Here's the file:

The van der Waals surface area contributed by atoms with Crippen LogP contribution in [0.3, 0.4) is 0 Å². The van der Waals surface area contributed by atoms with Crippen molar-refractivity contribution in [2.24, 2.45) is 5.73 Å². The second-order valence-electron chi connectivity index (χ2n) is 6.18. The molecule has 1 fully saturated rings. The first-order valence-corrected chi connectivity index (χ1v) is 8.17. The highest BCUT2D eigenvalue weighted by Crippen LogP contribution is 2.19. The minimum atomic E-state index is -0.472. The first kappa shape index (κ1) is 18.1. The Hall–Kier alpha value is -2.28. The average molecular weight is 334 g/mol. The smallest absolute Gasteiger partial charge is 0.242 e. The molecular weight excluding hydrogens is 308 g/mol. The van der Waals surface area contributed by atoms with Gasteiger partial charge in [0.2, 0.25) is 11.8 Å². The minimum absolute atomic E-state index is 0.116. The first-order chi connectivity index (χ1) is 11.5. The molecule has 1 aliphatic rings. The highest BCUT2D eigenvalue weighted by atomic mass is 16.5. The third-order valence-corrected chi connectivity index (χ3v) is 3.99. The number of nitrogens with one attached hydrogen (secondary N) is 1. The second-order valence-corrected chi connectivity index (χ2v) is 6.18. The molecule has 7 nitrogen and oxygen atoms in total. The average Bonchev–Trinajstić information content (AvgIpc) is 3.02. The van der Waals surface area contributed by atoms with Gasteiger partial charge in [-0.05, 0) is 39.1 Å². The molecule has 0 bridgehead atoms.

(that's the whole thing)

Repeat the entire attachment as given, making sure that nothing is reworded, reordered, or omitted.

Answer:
The van der Waals surface area contributed by atoms with Crippen LogP contribution in [0.3, 0.4) is 0 Å². The van der Waals surface area contributed by atoms with Crippen molar-refractivity contribution in [2.24, 2.45) is 5.73 Å². The second-order valence-electron chi connectivity index (χ2n) is 6.18. The molecule has 1 fully saturated rings. The first-order valence-corrected chi connectivity index (χ1v) is 8.17. The highest BCUT2D eigenvalue weighted by Crippen LogP contribution is 2.19. The minimum atomic E-state index is -0.472. The first kappa shape index (κ1) is 18.1. The Hall–Kier alpha value is -2.28. The average molecular weight is 334 g/mol. The smallest absolute Gasteiger partial charge is 0.242 e. The molecular weight excluding hydrogens is 308 g/mol. The van der Waals surface area contributed by atoms with Gasteiger partial charge in [0.2, 0.25) is 11.8 Å². The minimum absolute atomic E-state index is 0.116. The first-order chi connectivity index (χ1) is 11.5. The molecule has 1 aliphatic rings. The highest BCUT2D eigenvalue weighted by atomic mass is 16.5. The third-order valence-corrected chi connectivity index (χ3v) is 3.99. The number of nitrogens with one attached hydrogen (secondary N) is 1. The second-order valence-corrected chi connectivity index (χ2v) is 6.18. The molecule has 7 nitrogen and oxygen atoms in total. The average Bonchev–Trinajstić information content (AvgIpc) is 3.02. The van der Waals surface area contributed by atoms with Gasteiger partial charge in [-0.05, 0) is 39.1 Å². The molecule has 0 bridgehead atoms.